Dynein Is Required for Rab7-Dependent Endosome Maturation, Retrograde Dendritic Transport, and Degradation


In all cell types, endocytosed cargo is transported along a set of endosomal compartments, which are linked maturationally from early endosomes (EEs) via late endosomes (LEs) to lysosomes. Lysosomes are critical for degradation of proteins that enter through endocytic as well as autophagic pathways. Rab7 is the master regulator of early-to-late endosome maturation, motility, and fusion with lysosomes. We previously showed that most degradative lysosomes are localized in the soma and in the first 25 µm of the dendrite and that bulk degradation of dendritic membrane proteins occurs in/near the soma. Dendritic late endosomes therefore move retrogradely in a Rab7-dependent manner for fusion with somatic lysosomes. We now used cultured E18 rat hippocampal neurons of both sexes to determine which microtubule motor is responsible for degradative flux of late endosomes. Based on multiple approaches (inhibiting dynein/dynactin itself or inhibiting dynein recruitment to endosomes by expressing the C-terminus of the Rab7 effector, RILP), we now demonstrate that net retrograde flux of late endosomes in dendrites is supported by dynein. Inhibition of dynein also delays maturation of somatic endosomes, as evidenced by excessive accumulation of Rab7. In addition, degradation of dendritic cargos is inhibited. Our results also suggest that GDP-GTP cycling of Rab7 appears necessary not only for endosomal maturation but also for fusion with lysosomes subsequent to arrival in the soma. In conclusion, Rab7-dependent dynein/dynactin recruitment to dendritic endosomes plays multifaceted roles in dendritic endosome maturation as well as retrograde transport of late endosomes to sustain normal degradative flux.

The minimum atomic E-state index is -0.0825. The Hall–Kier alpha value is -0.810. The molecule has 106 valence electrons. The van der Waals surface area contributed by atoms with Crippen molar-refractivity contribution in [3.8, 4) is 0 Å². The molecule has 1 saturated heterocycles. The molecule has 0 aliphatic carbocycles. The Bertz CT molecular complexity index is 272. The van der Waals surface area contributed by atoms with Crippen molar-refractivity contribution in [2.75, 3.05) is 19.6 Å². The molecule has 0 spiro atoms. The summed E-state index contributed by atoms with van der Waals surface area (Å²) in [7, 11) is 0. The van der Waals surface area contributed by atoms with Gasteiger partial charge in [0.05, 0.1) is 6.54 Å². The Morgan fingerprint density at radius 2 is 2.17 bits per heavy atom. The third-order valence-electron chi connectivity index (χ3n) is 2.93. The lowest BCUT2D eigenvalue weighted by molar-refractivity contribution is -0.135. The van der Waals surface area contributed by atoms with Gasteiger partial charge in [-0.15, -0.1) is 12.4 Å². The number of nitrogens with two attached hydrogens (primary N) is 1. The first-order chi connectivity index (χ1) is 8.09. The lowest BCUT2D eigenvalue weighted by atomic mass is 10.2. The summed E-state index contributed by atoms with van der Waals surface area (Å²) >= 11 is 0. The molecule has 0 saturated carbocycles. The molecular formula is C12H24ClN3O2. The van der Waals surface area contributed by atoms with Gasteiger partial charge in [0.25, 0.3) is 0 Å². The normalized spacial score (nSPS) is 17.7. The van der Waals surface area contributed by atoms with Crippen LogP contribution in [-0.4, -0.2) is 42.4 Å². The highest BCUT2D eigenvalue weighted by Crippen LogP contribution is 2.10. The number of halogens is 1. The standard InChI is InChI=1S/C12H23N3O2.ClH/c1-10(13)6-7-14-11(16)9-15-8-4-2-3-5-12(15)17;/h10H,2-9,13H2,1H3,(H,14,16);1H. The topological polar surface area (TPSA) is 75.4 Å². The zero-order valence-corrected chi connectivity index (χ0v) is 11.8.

Lysosomes are critical for degradation of membrane and extracellular proteins that enter through endocytosis. Lysosomes are also the endpoint of autophagy and thus responsible for protein and organelle homeostasis. Endosomal-lysosomal dysfunction is linked to neurodegeneration and aging. We identify roles in dendrites for two proteins with links to human diseases, Rab7 and dynein. Our previous work identified a process that requires directional retrograde transport in dendrites, namely, efficient degradation of short-lived membrane proteins. Based on multiple approaches, we demonstrate that Rab7-dependent recruitment of dynein motors supports net retrograde transport to lysosomes and is needed for endosome maturation. Our data also suggest that GDP-GTP cycling of Rab7 is required for fusion with lysosomes and degradation, subsequent to arrival in the soma.